In almost all their projects, German specialists have tried not only to help IDPs, but also to benefit the community that admitted them. Therefore, pictures tell not only about a hostel for IDPs, but also about a gym in a geriatric boarding house and training sessions for its staff, a mobile office for providing administrative services, new equipment for a hospital, a kindergarten and a fire department, and a training session for therapy dogs. All this is used also by local residents of small towns and villages, or even entire raions. In this way, important services become more accessible not only to IDPs, but also to other vulnerable groups – children, elderly people, and people with disabilities. In addition, positive changes in the community bring people together.
“DOCUMENTARY PHOTOGRAPHY REQUIRES A LOT OF COMMUNICATION”
Through the “portals” on the walls, we feel like we are taking a peek into the everyday life of the subjects of the photo exhibition. Here are the rooms of the IDP hostel, which people try to make as comfortable as possible by hanging curtains, acquiring house plants, and covering the table with a beautiful tablecloth. Perhaps they took few belongings with them, but still managed to take the most valuable things – love of relatives, talents, and hope for the future. It flew through the corridors, absorbing a ball clattering about in table football, the sounds of a saxophone and children’s chatter, the rhythms of a sewing machine.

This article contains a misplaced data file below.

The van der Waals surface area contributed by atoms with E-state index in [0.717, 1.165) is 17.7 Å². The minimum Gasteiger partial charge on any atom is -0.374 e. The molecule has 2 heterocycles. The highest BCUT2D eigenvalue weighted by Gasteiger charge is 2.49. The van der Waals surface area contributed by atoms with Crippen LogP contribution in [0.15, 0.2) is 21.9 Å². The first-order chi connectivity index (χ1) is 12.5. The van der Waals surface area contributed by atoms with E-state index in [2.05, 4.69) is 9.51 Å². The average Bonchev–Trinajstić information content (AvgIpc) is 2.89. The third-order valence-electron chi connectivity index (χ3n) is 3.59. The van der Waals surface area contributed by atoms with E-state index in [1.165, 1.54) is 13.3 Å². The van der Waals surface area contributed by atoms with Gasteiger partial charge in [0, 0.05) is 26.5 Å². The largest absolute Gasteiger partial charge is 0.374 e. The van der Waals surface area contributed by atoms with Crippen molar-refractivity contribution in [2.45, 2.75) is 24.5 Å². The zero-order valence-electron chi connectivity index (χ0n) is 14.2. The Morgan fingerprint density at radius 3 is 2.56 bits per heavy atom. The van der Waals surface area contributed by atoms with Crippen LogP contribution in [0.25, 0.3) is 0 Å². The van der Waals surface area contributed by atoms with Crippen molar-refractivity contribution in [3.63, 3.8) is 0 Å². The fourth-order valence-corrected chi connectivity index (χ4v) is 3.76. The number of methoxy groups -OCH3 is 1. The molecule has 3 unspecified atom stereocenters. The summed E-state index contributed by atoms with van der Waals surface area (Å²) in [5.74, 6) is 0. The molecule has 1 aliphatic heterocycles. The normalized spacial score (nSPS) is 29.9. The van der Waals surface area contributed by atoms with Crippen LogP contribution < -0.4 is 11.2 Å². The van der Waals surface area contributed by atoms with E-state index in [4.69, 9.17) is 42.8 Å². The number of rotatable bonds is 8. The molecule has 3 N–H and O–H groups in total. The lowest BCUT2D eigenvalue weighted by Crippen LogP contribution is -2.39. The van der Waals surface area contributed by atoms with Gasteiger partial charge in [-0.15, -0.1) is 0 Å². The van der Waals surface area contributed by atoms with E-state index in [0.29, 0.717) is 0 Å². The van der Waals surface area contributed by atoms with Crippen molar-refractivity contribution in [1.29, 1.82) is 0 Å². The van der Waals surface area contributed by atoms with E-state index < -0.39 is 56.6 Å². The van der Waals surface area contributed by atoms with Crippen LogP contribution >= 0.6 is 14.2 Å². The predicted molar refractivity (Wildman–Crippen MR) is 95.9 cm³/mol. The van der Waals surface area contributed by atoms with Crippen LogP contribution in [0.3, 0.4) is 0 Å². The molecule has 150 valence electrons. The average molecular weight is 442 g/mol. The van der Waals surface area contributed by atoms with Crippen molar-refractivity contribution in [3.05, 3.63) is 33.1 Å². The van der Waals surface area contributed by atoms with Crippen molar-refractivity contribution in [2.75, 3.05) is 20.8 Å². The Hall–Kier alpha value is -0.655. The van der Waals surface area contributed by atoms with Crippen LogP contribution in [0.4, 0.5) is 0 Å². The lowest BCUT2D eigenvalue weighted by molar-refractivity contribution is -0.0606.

Beside portraits of dogs and photos depicting children sleeping peacefully in the kindergarten, one sees hard-hitting pictures of surgeries and people with amputated limbs. When asked how to avoid breaking down under the burden of another’s grief and pain having immersed oneself into the environment while taking pictures, Dondiuk answered: “Documentary photography is not just about photos, it requires a lot of communication. Sometimes you have to communicate with a person for two weeks to make a few shots. To get people open, it is necessary to empathize, be honest. But at the same time, you must remember that you have a life of your own, and keep the distance in order not to self-destroy.”
Dondiuk is convinced that one should not form a definite opinion on what emotion stands behind this or that image. Firstly, happiness is inside one’s mind, and people react in different ways to life circumstances. Secondly, at first glance, one will not know the context of the photo and the story of its subject. They may have gone through much worse misfortunes, learned to appreciate what they have, and therefore seem to be glad, despite experiencing conditions that seem to be far from the best.
Indeed, people depicted in Dondiuk’s photos keep up their spirits. Old men do sports on GIZ-installed exercise machines, while grandmothers drink tea from an authentic samovar. Some children develop their skills in a magic sensor room, while others help wonderful puppies to become respectable therapy dogs. People who seem to have lost everything get something new instead and find the strength to smile. Life goes on, so we still have a chance to change it for the better.
The exhibition will run until February 11. Entrance is free.